THE March 21 issue of The New Yorker reprinted an excerpt...


March 28, 1994

THE March 21 issue of The New Yorker reprinted an excerpt from a Penelope Gilliatt story on Woody Allen, which originally ran in the magazine 20 years ago, in 1974. It appeared this time around under the heading "From the Archives."

We're not quite sure why it ran, but we enjoyed reading the quotes from a man who, sad to say, isn't as funny or as lovable as he was 20 years ago. As one example, we cite this rambling Allen quotation, following Ms. Gilliatt's remark that she would have been poor if she hadn't become a writer:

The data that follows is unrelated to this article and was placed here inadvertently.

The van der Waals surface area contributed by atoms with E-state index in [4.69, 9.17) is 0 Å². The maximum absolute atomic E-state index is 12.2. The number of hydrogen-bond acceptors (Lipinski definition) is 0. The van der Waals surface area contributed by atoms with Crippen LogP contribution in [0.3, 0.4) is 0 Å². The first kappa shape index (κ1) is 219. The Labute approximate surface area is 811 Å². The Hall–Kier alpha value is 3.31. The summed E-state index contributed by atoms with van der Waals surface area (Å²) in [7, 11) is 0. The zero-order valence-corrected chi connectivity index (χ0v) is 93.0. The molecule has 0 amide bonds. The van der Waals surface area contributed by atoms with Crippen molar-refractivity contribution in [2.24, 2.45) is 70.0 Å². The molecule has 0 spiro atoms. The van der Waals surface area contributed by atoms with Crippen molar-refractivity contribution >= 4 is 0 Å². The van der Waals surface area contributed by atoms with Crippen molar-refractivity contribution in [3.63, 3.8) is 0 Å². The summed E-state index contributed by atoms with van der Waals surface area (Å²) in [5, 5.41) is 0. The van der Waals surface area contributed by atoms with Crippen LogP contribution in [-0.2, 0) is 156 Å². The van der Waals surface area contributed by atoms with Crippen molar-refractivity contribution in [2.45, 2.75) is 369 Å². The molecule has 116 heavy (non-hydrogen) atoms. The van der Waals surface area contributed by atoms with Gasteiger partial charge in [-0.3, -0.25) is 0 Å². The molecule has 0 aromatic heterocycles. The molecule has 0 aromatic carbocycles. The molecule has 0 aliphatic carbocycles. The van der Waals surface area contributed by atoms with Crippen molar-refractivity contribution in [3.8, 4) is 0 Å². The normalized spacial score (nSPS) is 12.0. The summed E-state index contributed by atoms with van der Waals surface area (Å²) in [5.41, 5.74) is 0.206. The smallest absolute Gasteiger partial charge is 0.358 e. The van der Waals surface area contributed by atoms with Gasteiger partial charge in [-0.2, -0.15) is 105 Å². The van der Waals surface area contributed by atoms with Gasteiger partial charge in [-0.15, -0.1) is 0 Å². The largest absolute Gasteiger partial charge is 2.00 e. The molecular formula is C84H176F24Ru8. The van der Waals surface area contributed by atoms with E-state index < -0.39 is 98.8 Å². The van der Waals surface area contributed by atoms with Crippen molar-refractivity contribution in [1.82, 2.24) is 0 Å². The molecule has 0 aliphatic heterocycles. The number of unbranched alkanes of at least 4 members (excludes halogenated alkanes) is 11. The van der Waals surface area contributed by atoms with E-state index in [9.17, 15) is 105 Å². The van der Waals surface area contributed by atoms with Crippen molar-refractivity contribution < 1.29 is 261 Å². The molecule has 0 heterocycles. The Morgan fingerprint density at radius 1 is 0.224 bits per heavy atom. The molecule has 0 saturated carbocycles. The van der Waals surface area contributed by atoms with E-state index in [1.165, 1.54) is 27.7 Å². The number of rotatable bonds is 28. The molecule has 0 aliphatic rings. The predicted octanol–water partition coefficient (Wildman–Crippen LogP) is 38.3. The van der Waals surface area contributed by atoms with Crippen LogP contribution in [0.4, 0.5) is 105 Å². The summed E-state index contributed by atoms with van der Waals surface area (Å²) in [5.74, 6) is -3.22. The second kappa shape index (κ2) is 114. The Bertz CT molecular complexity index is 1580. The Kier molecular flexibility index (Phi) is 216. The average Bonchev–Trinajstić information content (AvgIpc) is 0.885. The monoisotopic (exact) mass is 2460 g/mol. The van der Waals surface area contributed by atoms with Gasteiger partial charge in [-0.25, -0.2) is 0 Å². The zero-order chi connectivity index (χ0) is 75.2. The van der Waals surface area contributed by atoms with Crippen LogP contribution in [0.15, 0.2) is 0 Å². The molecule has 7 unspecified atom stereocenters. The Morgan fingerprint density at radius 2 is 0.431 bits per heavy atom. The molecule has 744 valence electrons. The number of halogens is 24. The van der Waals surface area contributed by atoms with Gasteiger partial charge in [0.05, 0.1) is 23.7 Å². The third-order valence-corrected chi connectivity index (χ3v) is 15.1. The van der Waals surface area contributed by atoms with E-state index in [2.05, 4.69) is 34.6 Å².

"Would you, too? Ah. You could have been a meter maid or an actress, but, as I wouldn't want to be an actor in a play, I don't suppose you'd have wanted to be an actress. Writers aren't good actors. Speaking somebody else's words all the time. Embalmed if you're in a long run and out of work if you're in a short run. But rehearsing is terrific. You know something? The nuisance when you're alone is that you start thinking about the poor luck everybody has. Because the worst thing that could happen to anyone is getting older. It's like drawing the ace of spades. And everyone gets it. Though being very young isn't always great, either. It can be like living in a concentration camp. A bum's life or a comedian's life is liberty, on the other hand. Like being just the right age all the time. If I hadn't had this ridiculous capacity for being funny, I'd have been a bum. Or a messenger boy. Coming uptown with an envelope. Your day's your own. That's freedom."

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